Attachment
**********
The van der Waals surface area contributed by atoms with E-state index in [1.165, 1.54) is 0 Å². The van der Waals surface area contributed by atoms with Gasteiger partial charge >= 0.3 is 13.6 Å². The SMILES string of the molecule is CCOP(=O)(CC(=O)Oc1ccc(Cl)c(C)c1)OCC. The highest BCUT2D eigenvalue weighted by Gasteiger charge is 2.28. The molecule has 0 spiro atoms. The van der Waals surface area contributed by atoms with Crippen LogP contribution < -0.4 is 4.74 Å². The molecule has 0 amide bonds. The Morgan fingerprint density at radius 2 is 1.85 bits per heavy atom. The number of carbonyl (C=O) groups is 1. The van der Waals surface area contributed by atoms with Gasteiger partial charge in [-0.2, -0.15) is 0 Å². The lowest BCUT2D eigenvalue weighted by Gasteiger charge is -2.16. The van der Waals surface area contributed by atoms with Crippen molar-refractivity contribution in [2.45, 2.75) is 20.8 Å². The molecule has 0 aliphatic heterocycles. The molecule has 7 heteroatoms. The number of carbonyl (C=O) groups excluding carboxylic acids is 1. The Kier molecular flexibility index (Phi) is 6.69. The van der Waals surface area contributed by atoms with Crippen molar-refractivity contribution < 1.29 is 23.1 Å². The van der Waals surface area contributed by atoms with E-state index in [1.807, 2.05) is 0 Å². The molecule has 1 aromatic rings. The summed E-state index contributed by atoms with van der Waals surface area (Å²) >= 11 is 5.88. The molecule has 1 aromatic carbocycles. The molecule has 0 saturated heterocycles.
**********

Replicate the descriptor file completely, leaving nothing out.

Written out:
The van der Waals surface area contributed by atoms with E-state index in [1.165, 1.54) is 0 Å². The van der Waals surface area contributed by atoms with Gasteiger partial charge >= 0.3 is 13.6 Å². The SMILES string of the molecule is CCOP(=O)(CC(=O)Oc1ccc(Cl)c(C)c1)OCC. The highest BCUT2D eigenvalue weighted by Gasteiger charge is 2.28. The molecule has 0 spiro atoms. The van der Waals surface area contributed by atoms with Crippen LogP contribution < -0.4 is 4.74 Å². The molecule has 0 amide bonds. The Morgan fingerprint density at radius 2 is 1.85 bits per heavy atom. The number of carbonyl (C=O) groups is 1. The van der Waals surface area contributed by atoms with Gasteiger partial charge in [-0.2, -0.15) is 0 Å². The lowest BCUT2D eigenvalue weighted by Gasteiger charge is -2.16. The van der Waals surface area contributed by atoms with Crippen molar-refractivity contribution in [2.45, 2.75) is 20.8 Å². The molecule has 0 aliphatic heterocycles. The molecule has 7 heteroatoms. The number of carbonyl (C=O) groups excluding carboxylic acids is 1. The Kier molecular flexibility index (Phi) is 6.69. The van der Waals surface area contributed by atoms with Crippen molar-refractivity contribution < 1.29 is 23.1 Å². The van der Waals surface area contributed by atoms with E-state index in [1.807, 2.05) is 0 Å². The molecule has 1 aromatic rings. The summed E-state index contributed by atoms with van der Waals surface area (Å²) >= 11 is 5.88. The molecule has 1 aromatic carbocycles. The molecule has 0 saturated heterocycles.